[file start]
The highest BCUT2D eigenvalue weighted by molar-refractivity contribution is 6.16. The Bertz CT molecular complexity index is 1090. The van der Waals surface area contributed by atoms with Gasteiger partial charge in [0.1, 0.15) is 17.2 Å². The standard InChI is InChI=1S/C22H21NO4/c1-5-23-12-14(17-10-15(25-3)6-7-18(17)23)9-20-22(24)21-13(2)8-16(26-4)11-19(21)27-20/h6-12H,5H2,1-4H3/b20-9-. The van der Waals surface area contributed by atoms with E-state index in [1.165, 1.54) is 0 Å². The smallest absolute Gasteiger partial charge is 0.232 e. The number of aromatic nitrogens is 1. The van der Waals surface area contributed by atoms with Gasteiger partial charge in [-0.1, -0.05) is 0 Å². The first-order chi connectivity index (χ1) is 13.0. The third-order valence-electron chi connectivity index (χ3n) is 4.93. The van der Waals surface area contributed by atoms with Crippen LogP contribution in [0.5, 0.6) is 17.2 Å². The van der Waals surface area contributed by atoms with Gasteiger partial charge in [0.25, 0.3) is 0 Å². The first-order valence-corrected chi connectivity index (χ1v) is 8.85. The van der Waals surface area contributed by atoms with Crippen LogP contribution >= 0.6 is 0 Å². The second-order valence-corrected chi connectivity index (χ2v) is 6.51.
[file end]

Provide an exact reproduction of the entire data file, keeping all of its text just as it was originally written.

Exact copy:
The highest BCUT2D eigenvalue weighted by molar-refractivity contribution is 6.16. The Bertz CT molecular complexity index is 1090. The van der Waals surface area contributed by atoms with Gasteiger partial charge in [0.1, 0.15) is 17.2 Å². The standard InChI is InChI=1S/C22H21NO4/c1-5-23-12-14(17-10-15(25-3)6-7-18(17)23)9-20-22(24)21-13(2)8-16(26-4)11-19(21)27-20/h6-12H,5H2,1-4H3/b20-9-. The van der Waals surface area contributed by atoms with E-state index in [1.165, 1.54) is 0 Å². The smallest absolute Gasteiger partial charge is 0.232 e. The number of aromatic nitrogens is 1. The van der Waals surface area contributed by atoms with Gasteiger partial charge in [-0.1, -0.05) is 0 Å². The first-order chi connectivity index (χ1) is 13.0. The third-order valence-electron chi connectivity index (χ3n) is 4.93. The van der Waals surface area contributed by atoms with Crippen LogP contribution in [0.5, 0.6) is 17.2 Å². The van der Waals surface area contributed by atoms with Gasteiger partial charge in [0.25, 0.3) is 0 Å². The first-order valence-corrected chi connectivity index (χ1v) is 8.85. The van der Waals surface area contributed by atoms with Crippen LogP contribution >= 0.6 is 0 Å². The second-order valence-corrected chi connectivity index (χ2v) is 6.51.